We live in an age of special spiritual danger. Never perhaps since the world began was there such an immense amount of mere outward profession of religion as there is in the present day. A painfully large proportion of all the congregations in the land consists of unconverted people, who know nothing of heart-religion, never come to the Lord’s Table, and never confess Christ in their daily lives. Myriads of those who are always running after preachers, and crowding to hear special sermons, are nothing better than empty tubs, and tinkling cymbals, without a bit of real vital Christianity at home. The parable of the sower is continually receiving most vivid and painful illustrations. The way-sidehearers, the stony-ground hearers, the thorny-ground hearers abound on every side.
The life of many religious people, I fear, in this age, is nothing better than a continual course of spiritual dram-drinking. They are always morbidly craving fresh excitement; and they seem to care little what it is if they only get it. All preaching seems to be the same to them; and they appear unable to “see differences” so long as they hear what is clever, have their ears tickled, and sit in a crowd. Worst of all, there are hundreds of young unestablished believers who are so infected with the same love of excitement, that they actually think it a duty to be always seeking it. Insensibly almost to themselves, they take up a kind of hysterical, sensational, sentimental Christianity, until they are never content with the “old paths” and, like the Athenians, are always running after something new. To see a calm-minded young believer, who is not stuck up, self confident, self-conceited, and more ready to teach than learn, but content with a daily steady effort to grow up into Christ’s likeness, and to do Christ’s work quietly and unostentatiously, at home, is really becoming almost a rarity! Too many young professors, alas, behave like young recruits who have not spent all their bounty money. They show how little deep root they have, and how little knowledge of their hearts, by noise, forwardness, readiness to contradict and set down old Christians, and over-weaning trust in their own fancied soundness and wisdom! Well will it be for many young professors of this age if they do not end, after being tossed about for a while, and “carried to and fro by every wind of doctrine,” by joining some petty, narrow-minded, censorious sect, or embracing some senseless, unreasoning crotchety heresy. Surely, in times like these there is great need for self-examination. When we look around us, we may well ask, “How do we do about our souls?”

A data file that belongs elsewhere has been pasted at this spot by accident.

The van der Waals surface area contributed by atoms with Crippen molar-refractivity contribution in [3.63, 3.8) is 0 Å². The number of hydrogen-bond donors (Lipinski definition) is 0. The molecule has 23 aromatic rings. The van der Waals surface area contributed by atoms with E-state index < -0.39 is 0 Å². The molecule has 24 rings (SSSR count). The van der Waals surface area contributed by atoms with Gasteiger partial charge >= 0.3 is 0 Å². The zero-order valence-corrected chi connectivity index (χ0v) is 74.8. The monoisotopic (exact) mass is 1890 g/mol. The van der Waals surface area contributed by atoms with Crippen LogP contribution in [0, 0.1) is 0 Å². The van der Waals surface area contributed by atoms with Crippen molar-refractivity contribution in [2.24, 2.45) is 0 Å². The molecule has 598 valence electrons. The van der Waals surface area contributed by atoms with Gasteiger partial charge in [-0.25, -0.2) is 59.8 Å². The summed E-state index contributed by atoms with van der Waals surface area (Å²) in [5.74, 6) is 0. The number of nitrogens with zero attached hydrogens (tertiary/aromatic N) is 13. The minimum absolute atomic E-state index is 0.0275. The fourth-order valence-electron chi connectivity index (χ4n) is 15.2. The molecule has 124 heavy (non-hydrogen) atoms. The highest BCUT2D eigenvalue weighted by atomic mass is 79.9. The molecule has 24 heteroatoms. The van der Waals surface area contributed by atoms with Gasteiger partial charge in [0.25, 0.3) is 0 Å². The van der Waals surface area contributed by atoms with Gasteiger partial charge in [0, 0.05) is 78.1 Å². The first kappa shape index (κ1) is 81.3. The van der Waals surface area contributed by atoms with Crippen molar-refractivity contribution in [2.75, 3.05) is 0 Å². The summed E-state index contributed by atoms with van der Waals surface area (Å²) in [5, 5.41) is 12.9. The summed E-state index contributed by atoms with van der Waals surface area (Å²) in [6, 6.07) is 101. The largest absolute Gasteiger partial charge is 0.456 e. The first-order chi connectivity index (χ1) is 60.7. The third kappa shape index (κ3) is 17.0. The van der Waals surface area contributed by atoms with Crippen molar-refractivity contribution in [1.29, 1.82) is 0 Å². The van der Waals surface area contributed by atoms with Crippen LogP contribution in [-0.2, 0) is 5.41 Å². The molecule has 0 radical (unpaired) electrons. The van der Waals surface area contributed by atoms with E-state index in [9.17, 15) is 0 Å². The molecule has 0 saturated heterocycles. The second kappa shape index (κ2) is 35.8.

JC Ryle (1816-1900), Practical Religion